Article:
A few decades ago, everything was different—even the way we enjoyed drinks. Back then, kids quenched their thirst with water, 100% juice, and milk. Soda came in 8-ounce containers and was a special treat. Sports drinks belonged to sweat-soaked players on the sidelines.
But things are different today. Sugary drinks are one of the largest sources of added sugar in kids’ diets. That’s a lot of calories with little nutritional value.
All those sweet drinks contribute to major health problems for our children, like increasing rates of diabetes and heart disease. And with our country already spending $190 billion per year treating these preventable diseases, we need to address the problem.
While obesity is a chronic disease, most people still think of it as a personal problem with a personal solution. They believe if someone is obese or overweight, that person just needs to eat less and be more physically active. They don’t immediately see the need for public policy solutions. However, when talking about people facing obesity-related diseases like diabetes and heart disease, most people agree that we need to work together to find a solution to the problem.
In 2007 at a state-run school in Sobral, Brazil. A research was conducted on a 12-week randomized, controlled double-blind trial among children aged 2-3 years. The study objective was to measure the effect of consumption of a beverage mixed with a high-iron sweetener (dehydrated sugar cane juice known as Panela) on hemoglobin levels in preschool children and to compare it with the effect of consuming the same beverage sweetened with Refined sugar.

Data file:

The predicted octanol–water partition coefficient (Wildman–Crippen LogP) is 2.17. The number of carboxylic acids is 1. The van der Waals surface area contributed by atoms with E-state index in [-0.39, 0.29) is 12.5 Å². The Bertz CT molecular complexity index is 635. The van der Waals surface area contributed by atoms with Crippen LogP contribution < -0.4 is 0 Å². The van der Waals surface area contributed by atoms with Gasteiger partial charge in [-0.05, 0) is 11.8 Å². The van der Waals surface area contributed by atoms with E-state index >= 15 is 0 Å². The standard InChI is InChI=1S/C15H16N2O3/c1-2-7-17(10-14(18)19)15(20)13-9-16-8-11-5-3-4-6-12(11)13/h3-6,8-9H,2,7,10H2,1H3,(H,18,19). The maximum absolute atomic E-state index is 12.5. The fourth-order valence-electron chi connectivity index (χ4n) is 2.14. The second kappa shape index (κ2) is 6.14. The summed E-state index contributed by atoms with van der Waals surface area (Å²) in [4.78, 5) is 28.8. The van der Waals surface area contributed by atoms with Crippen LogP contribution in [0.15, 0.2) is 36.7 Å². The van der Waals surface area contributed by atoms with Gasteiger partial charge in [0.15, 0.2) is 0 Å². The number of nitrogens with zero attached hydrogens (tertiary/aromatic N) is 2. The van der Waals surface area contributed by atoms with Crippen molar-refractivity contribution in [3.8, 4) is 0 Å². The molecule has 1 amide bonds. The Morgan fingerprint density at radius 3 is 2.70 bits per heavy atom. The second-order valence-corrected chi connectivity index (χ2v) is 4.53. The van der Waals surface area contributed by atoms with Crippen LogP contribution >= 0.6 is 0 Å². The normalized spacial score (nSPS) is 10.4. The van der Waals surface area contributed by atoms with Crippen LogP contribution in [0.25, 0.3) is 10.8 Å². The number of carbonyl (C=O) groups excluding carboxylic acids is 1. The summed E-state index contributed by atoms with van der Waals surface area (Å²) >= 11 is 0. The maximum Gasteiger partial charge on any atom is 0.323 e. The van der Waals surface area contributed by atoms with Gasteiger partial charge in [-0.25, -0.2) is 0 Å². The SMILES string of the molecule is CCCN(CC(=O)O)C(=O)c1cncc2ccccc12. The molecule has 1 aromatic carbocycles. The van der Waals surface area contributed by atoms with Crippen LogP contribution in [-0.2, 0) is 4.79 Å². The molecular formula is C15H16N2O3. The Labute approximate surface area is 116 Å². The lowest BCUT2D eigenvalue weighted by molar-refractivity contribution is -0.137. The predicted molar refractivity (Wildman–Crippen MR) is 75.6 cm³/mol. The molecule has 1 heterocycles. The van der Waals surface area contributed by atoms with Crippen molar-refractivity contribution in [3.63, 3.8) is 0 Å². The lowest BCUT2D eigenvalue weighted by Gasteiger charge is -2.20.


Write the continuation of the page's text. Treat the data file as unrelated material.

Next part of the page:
The study sample was divided into two groups-one consuming cashew juice mixed with 25 g of Panela and 40 mg of ascorbic acid (per 200-mL serving), and another consuming the same quantity of juice and ascorbic acid sweetened with 25 g of standard Refined sugar. A significant statistical increase in hemoglobin was observed in the group consuming the Panela-fortified beverage. It was therefore concluded that consumption of Panela increased hemoglobin and thus reduced iron deficiency anemia in preschool children.
The American Heart Association recommends that children over the age of 2 have no more than one 8-ounce sugary drink a week. Yet children today are consuming as much as 10 times that amount.
Here at SunnyFresco, we are trying to offer Healthy Products that help parents make better decisions when feeding their kids.
Try our Guandolo Soda Pop and make your kids healthy and active Today!